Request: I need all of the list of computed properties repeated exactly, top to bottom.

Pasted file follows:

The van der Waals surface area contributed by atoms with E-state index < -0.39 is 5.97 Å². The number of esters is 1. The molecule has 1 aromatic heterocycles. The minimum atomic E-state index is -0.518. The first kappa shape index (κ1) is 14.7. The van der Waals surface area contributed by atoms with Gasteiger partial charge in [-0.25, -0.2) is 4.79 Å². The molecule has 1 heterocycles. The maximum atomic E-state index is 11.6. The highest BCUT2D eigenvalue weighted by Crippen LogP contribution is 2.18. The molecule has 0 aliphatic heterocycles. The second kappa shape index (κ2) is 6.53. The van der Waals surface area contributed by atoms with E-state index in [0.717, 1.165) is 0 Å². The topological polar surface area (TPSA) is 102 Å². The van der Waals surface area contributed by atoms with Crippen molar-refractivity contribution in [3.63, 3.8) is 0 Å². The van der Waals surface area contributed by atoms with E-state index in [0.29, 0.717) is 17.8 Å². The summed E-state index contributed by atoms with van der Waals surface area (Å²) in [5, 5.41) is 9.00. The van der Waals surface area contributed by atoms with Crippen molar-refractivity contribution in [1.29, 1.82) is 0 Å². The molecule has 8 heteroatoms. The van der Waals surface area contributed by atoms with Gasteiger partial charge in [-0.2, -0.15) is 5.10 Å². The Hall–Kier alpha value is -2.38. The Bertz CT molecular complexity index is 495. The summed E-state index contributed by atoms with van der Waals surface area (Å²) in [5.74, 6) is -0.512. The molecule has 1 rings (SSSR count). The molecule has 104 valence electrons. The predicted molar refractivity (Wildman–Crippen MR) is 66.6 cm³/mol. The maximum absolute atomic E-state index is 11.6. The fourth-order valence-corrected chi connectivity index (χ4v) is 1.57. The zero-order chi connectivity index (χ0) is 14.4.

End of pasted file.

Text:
The van der Waals surface area contributed by atoms with E-state index < -0.39 is 5.97 Å². The number of esters is 1. The molecule has 1 aromatic heterocycles. The minimum atomic E-state index is -0.518. The first kappa shape index (κ1) is 14.7. The van der Waals surface area contributed by atoms with Gasteiger partial charge in [-0.25, -0.2) is 4.79 Å². The molecule has 1 heterocycles. The maximum atomic E-state index is 11.6. The highest BCUT2D eigenvalue weighted by Crippen LogP contribution is 2.18. The molecule has 0 aliphatic heterocycles. The second kappa shape index (κ2) is 6.53. The van der Waals surface area contributed by atoms with E-state index in [0.717, 1.165) is 0 Å². The topological polar surface area (TPSA) is 102 Å². The van der Waals surface area contributed by atoms with Crippen molar-refractivity contribution in [3.63, 3.8) is 0 Å². The van der Waals surface area contributed by atoms with E-state index in [0.29, 0.717) is 17.8 Å². The summed E-state index contributed by atoms with van der Waals surface area (Å²) in [5, 5.41) is 9.00. The van der Waals surface area contributed by atoms with Crippen molar-refractivity contribution in [1.29, 1.82) is 0 Å². The molecule has 8 heteroatoms. The van der Waals surface area contributed by atoms with Gasteiger partial charge in [-0.2, -0.15) is 5.10 Å². The Hall–Kier alpha value is -2.38. The Bertz CT molecular complexity index is 495. The summed E-state index contributed by atoms with van der Waals surface area (Å²) in [5.74, 6) is -0.512. The molecule has 1 rings (SSSR count). The molecule has 104 valence electrons. The predicted molar refractivity (Wildman–Crippen MR) is 66.6 cm³/mol. The maximum absolute atomic E-state index is 11.6. The fourth-order valence-corrected chi connectivity index (χ4v) is 1.57. The zero-order chi connectivity index (χ0) is 14.4.